Whārangi 1: Biography
Engineering businessman, company director, forestry industrialist
I tuhia tēnei haurongo e Michael Roche, ā, i tāngia tuatahitia ki Ngā Tāngata Taumata Rau i te 2000. I whakahoutia i te August, 2003.
David Hendry was born the third of four children to Robert Hendry, a labourer, and his wife, Agnes Stevenson, on 24 November 1888 at Juniper Green, Midlothian, Scotland. His mother died when he was young. On leaving school, David worked as a clerk in the Mossy Paper Mill at Colinton while attending night classes in Edinburgh, possibly at Heriot-Watt College. Indifferent health prompted him to emigrate to New Zealand in 1907. He worked as a farm labourer near Wellington and briefly for the Government Printer before becoming a subscription seller for Wise’s New Zealand Post Office Directory. He then moved to Christchurch, where he was joined by his sisters, and founded an engineering business with Henry Starkie. When the business failed he shifted to Auckland to start afresh. Hendry, now calling himself Henry, married Mary Castleton Osborne, who was 10 years his senior, in Hamilton on 28 April 1915; they were to have one daughter.
Henry found work with an engineering and patents company owned by S. Oldfield and D. B. Hutton. By August he had bought into the firm, and it was renamed Oldfield and Henry. Within four years he owned the organisation which, from 1926, was known as D. Henry and Company. Shortly thereafter Starkie, who was now Henry’s brother-in-law, joined the company and helped it expand into a profitable small-scale plumbing manufacturer and supplier. That the business survived the depression is a reflection of Henry’s determination to succeed, which was buttressed by his strong Presbyterian faith and an abhorrence of alcohol. As he succeeded in business he became increasingly involved in a wide range of organisations, such as the Rotary Club of Auckland, the Boy Scouts’ Association, the YMCA, the Auckland Manufacturers’ Association (eventually becoming national president), and the Auckland City Council (1931–33).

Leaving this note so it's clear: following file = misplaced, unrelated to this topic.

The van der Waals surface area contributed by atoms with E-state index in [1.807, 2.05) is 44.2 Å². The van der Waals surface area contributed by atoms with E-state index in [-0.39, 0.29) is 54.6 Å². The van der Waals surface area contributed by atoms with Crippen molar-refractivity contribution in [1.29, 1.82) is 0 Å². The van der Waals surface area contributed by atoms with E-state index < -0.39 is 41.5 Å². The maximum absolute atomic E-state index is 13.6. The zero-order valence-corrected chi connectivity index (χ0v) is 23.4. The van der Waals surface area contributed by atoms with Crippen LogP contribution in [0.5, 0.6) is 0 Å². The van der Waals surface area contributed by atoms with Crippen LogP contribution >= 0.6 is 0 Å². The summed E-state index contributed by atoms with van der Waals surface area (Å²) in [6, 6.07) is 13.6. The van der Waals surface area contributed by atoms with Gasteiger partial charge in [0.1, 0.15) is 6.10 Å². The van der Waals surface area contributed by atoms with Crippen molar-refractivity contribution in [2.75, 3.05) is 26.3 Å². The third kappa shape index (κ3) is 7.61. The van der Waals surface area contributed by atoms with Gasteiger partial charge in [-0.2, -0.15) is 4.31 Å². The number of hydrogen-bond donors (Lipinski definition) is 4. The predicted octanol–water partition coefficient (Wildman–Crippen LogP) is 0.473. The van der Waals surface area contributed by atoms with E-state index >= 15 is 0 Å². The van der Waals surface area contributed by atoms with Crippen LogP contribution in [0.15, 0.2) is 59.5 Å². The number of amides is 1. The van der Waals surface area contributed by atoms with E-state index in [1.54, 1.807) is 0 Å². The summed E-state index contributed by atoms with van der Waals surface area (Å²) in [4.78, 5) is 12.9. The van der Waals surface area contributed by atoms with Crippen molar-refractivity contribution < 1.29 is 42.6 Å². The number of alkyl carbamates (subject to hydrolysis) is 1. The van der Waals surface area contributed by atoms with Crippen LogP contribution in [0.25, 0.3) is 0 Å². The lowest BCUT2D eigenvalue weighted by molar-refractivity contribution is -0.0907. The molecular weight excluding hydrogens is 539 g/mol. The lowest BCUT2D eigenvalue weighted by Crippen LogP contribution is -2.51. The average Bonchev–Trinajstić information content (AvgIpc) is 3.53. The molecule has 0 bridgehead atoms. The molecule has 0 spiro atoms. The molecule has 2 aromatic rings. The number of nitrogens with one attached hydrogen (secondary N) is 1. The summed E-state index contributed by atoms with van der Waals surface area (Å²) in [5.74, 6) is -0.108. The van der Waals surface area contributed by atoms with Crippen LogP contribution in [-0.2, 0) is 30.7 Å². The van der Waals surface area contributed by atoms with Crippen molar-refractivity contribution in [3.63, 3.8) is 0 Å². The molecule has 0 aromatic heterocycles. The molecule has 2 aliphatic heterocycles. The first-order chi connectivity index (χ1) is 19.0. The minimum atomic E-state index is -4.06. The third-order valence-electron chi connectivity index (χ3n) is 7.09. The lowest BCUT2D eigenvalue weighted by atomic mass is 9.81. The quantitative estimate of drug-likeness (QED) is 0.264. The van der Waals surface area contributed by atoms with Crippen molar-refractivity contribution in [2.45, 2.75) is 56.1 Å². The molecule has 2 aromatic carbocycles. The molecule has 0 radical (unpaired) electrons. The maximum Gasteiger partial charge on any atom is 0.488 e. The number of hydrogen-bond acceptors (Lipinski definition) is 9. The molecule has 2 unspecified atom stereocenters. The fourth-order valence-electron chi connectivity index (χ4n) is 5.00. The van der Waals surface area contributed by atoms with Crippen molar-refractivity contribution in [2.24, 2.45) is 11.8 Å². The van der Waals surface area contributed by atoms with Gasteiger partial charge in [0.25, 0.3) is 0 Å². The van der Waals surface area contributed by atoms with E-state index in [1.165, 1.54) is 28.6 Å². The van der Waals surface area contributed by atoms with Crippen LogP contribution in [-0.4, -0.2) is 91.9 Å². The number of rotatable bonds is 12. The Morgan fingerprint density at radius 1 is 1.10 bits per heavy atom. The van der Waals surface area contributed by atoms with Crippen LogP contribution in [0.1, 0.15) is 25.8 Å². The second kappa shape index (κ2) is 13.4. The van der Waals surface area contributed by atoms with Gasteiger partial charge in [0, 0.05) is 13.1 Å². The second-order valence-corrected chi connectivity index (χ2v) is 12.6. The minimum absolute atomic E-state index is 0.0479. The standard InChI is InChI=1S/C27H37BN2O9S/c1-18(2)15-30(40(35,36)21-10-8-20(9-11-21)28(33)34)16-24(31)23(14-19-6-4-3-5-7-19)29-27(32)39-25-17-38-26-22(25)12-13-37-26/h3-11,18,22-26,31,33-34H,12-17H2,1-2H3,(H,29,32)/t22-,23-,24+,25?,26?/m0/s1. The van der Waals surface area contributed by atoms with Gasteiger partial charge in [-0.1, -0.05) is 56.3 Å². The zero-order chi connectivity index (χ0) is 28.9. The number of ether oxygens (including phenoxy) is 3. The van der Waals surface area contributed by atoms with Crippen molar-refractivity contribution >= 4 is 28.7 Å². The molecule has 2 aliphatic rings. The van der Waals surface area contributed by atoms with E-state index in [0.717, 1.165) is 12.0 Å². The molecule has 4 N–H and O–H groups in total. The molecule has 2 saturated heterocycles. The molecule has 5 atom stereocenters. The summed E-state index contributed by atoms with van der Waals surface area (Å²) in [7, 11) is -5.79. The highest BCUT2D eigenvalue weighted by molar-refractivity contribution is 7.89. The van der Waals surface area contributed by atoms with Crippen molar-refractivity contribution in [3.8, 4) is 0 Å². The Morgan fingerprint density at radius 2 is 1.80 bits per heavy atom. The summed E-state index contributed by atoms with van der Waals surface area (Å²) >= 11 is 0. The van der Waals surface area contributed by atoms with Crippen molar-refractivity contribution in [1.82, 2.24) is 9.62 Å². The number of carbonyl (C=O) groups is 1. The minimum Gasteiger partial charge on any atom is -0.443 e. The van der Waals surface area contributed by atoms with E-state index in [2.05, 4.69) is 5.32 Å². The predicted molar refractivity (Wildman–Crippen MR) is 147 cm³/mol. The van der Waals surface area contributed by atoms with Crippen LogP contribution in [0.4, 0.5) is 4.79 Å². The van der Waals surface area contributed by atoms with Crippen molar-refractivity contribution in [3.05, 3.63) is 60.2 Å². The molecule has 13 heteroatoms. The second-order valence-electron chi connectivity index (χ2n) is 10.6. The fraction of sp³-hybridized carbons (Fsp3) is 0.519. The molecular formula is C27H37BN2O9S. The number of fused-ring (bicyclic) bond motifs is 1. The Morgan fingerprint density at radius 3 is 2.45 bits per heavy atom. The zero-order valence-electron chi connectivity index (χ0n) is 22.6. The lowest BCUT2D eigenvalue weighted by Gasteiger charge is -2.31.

Henry was offered an unexpected business opportunity in 1936 when invited to chair the board of newly formed New Zealand Forest Products. It was the successor to New Zealand Perpetual Forests, a bond-selling company that had established over 150,000 acres of plantation forest. Henry was responsible for organising the transfer of assets between the two firms, driving a hard bargain in the process. Sensitive to public disquiet about the excesses of bond-selling companies and their overblown claims of high returns, he dispensed with those directors who had Perpetual Forests connections. He was appointed managing director in 1938 and promptly signalled to shareholders that forestry was a long-term investment and that they should not expect quick profits; no dividends were paid until 1952.